Note: The only words I remember of these two songs are:—
Ring the bell, watchman, ring, ring, ring!
Hark for the golden news is now on the wing.
Yes, yes, we come with good tidings to tell;
Glorious and blessed tidings, ring, ring the bell.
The white light shines brightly,
Brings us home quite safely;
But where you see the red light,
Then there’s danger on the line.
There was also the school song, the words written by the grandfather of the Nowell Smiths, the music composed by the Plunket-Greene’s grandfather, Sir Hubert Parry. We can’t have sung it often, for all I remember of it is the line:—
If you’ve done your best, there’s nothing more to do.
and the conclusion:—
Three cheers, three cheers, three cheers
For past and present at West Downs.
We venerated two old boys who had recently taken scouting to Eton, Peter Loxley and George Hyde; and two musicians, Michael Lubbock and Mark Pasteur
Lubbock had composed a remarkable double chant, which we sung in chapel. My attempt to follow him was a composition found by Wyatt Rawson to be riddled with consecutive fifths and octaves.
Pasteur came down and played the harmonium in Chapel, I think in particular at the Service where the War Memorial was dedicated, but that may have been Alan Rannie from West Hayes.
I succeeded Tom Brocklebank, the Cambridge oar, who climbed Everest and taught at Eton, first on the harmonium and, when it gave out, on a piano.
Three other figures come to mind: “Bo’sun,” who carried the colours on the annual Trafalgar Day parade; Russell, the cricket pro, whose son became a chartered accountant and for many years Treasurer of the OWD Society; and “Sergeant,” who presided over the swimming, boxing and gymnastics, fished me out of the swimming pool when I did the ritual jump from the “high” diving board, of all new boys, whether they could swim or (in my case) not, drilled us in the Gym and held the ring when one boy was challenged by another for dishonourable conduct or simply competing, as I once unsuccessfully competed until my mother discovered that boxing was bad for the retina of the short-sighted.
We spent much time, when not in classroom or dormitory or Chapel, reading or playing chess in Shakespeare or plating cricket, soccer or hockey in the magnificent playing field or scouting on the Downs or in Melbury. In Melbury we gave a gymnastic display and also performed “A Midsummer Night’s Dream.”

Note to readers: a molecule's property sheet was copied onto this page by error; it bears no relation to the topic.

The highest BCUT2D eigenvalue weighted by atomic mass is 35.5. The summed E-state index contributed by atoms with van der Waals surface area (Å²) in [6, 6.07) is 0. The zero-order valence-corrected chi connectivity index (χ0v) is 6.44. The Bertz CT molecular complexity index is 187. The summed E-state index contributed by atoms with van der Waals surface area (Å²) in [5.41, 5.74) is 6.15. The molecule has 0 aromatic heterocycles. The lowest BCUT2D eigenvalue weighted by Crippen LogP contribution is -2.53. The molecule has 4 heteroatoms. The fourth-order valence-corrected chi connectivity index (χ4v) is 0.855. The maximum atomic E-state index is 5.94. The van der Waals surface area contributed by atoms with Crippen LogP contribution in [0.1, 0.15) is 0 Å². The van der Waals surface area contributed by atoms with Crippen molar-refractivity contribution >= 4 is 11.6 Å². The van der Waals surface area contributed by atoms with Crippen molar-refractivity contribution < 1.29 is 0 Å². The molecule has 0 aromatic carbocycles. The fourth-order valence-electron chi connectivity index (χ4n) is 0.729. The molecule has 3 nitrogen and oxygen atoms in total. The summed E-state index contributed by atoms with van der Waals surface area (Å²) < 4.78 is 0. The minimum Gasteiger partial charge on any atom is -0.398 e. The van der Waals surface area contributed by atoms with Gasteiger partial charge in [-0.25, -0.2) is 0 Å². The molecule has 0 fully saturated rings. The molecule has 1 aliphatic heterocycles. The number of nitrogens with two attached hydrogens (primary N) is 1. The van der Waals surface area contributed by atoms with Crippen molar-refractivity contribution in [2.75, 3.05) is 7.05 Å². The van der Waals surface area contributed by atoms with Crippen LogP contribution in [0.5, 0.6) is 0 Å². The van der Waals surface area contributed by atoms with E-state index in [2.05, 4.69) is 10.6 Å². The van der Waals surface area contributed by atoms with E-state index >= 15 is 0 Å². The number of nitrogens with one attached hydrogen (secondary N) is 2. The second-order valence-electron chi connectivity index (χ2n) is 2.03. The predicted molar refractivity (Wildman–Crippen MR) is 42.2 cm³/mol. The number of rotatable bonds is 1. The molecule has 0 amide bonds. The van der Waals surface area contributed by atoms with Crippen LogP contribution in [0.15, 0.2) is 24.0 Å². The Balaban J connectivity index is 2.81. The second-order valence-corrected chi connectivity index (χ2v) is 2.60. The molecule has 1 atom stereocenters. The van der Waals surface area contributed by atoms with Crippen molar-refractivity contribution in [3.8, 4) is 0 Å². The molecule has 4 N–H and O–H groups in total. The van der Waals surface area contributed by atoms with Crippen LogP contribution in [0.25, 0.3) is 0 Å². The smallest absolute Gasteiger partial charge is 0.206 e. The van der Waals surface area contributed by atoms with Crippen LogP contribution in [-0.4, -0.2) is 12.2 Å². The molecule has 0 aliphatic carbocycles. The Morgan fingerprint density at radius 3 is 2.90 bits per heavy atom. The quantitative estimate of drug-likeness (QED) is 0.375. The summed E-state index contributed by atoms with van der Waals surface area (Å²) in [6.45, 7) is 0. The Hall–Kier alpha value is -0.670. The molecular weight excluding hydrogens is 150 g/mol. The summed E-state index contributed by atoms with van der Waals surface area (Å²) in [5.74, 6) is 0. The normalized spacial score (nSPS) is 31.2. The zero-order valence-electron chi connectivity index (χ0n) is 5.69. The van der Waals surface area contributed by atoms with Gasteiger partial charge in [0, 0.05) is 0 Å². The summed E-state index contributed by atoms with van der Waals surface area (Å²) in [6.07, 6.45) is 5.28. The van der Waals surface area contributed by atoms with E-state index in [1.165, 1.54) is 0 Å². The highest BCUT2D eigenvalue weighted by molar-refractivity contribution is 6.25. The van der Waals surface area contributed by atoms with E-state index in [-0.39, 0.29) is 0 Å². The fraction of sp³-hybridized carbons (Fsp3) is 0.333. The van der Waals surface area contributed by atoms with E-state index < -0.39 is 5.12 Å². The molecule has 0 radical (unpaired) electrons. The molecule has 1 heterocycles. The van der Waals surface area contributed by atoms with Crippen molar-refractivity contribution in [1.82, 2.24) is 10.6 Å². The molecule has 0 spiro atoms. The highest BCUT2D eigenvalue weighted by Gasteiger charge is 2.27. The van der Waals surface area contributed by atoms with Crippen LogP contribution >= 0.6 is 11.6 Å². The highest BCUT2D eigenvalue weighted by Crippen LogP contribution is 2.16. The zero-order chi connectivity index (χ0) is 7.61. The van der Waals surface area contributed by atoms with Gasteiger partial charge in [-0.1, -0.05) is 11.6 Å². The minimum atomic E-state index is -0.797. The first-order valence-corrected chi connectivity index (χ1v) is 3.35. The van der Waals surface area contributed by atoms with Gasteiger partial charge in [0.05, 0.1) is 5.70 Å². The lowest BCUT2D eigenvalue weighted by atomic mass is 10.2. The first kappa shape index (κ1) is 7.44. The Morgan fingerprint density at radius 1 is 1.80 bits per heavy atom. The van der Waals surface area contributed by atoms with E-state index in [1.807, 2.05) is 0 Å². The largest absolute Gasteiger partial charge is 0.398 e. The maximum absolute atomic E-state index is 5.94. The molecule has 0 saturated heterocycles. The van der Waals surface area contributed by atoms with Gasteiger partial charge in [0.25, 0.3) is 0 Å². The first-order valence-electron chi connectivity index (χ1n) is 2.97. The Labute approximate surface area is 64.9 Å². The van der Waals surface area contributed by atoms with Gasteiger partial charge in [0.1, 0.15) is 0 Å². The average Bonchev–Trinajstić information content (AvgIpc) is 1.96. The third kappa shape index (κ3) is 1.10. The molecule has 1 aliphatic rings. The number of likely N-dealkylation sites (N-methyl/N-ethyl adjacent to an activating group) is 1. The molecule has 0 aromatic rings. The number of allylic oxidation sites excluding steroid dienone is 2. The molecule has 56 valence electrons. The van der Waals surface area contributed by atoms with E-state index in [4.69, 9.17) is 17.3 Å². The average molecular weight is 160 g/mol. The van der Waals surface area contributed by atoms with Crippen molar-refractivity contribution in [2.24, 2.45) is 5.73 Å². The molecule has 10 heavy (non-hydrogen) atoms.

At school matches we thought it witty to vary “Play up, West Downs” with “Work down, East Ups.”
We were reputed to rather a mollycoddled school contrasted with tough opponents like Horris Hill. It is true that on arrival we all passed through “Puffing Billy,” a small room filled some steaming disinfectant, and were tended by a small army of matrons and sisters. But the buildings were cold and uncomfortable; one mother described them as the only place when her hat had been blown off indoors. Epidemics were frequent and severe, one of measles started by my brother Bill which left me as the only boy who had not already had the disease and didn’t succumb to it then, while I was individually coached in the comfort of the Sanny. Two boys died while I was in the school. I never got anything worse than colds and coughs.
“Morning Run” was a regular feature of our days. I can’t remember whether it differed from the walks initiated by the cry, which still rings in my ears, of “Caps, burberries, footer stockings and up the road.” It is immortalised for me in the opening lines of a stanza Brymer sang to the tune of “The Lincolnshire Poacher” my last term: “At morning run Jo Stephenson is nearly always late.” And late for everything I usually was, my unpunctuality eventually leading to my being “slippered” by KT for overstaying my time in a rare hot bath.